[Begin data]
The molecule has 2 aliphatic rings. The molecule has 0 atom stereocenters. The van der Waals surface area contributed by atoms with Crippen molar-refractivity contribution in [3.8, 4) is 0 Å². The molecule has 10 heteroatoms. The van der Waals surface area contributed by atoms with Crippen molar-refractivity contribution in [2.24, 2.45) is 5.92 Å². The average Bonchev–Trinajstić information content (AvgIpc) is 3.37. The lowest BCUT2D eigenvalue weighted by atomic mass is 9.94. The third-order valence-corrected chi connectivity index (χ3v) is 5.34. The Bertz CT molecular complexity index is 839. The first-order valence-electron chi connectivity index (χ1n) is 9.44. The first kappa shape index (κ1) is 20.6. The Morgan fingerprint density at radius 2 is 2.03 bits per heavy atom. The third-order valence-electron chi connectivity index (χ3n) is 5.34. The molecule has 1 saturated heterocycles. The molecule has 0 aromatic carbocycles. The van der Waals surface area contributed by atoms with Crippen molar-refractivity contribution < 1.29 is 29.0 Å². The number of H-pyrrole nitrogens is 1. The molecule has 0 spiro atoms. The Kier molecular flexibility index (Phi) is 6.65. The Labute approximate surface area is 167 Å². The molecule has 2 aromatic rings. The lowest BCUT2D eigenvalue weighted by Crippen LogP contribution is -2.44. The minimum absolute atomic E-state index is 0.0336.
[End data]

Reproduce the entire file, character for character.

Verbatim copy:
The molecule has 2 aliphatic rings. The molecule has 0 atom stereocenters. The van der Waals surface area contributed by atoms with Crippen molar-refractivity contribution in [3.8, 4) is 0 Å². The molecule has 10 heteroatoms. The van der Waals surface area contributed by atoms with Crippen molar-refractivity contribution in [2.24, 2.45) is 5.92 Å². The average Bonchev–Trinajstić information content (AvgIpc) is 3.37. The lowest BCUT2D eigenvalue weighted by atomic mass is 9.94. The third-order valence-corrected chi connectivity index (χ3v) is 5.34. The Bertz CT molecular complexity index is 839. The first-order valence-electron chi connectivity index (χ1n) is 9.44. The first kappa shape index (κ1) is 20.6. The Morgan fingerprint density at radius 2 is 2.03 bits per heavy atom. The third-order valence-electron chi connectivity index (χ3n) is 5.34. The molecule has 1 saturated heterocycles. The molecule has 0 aromatic carbocycles. The van der Waals surface area contributed by atoms with Crippen molar-refractivity contribution < 1.29 is 29.0 Å². The number of H-pyrrole nitrogens is 1. The molecule has 0 spiro atoms. The Kier molecular flexibility index (Phi) is 6.65. The Labute approximate surface area is 167 Å². The molecule has 2 aromatic rings. The lowest BCUT2D eigenvalue weighted by Crippen LogP contribution is -2.44. The minimum absolute atomic E-state index is 0.0336.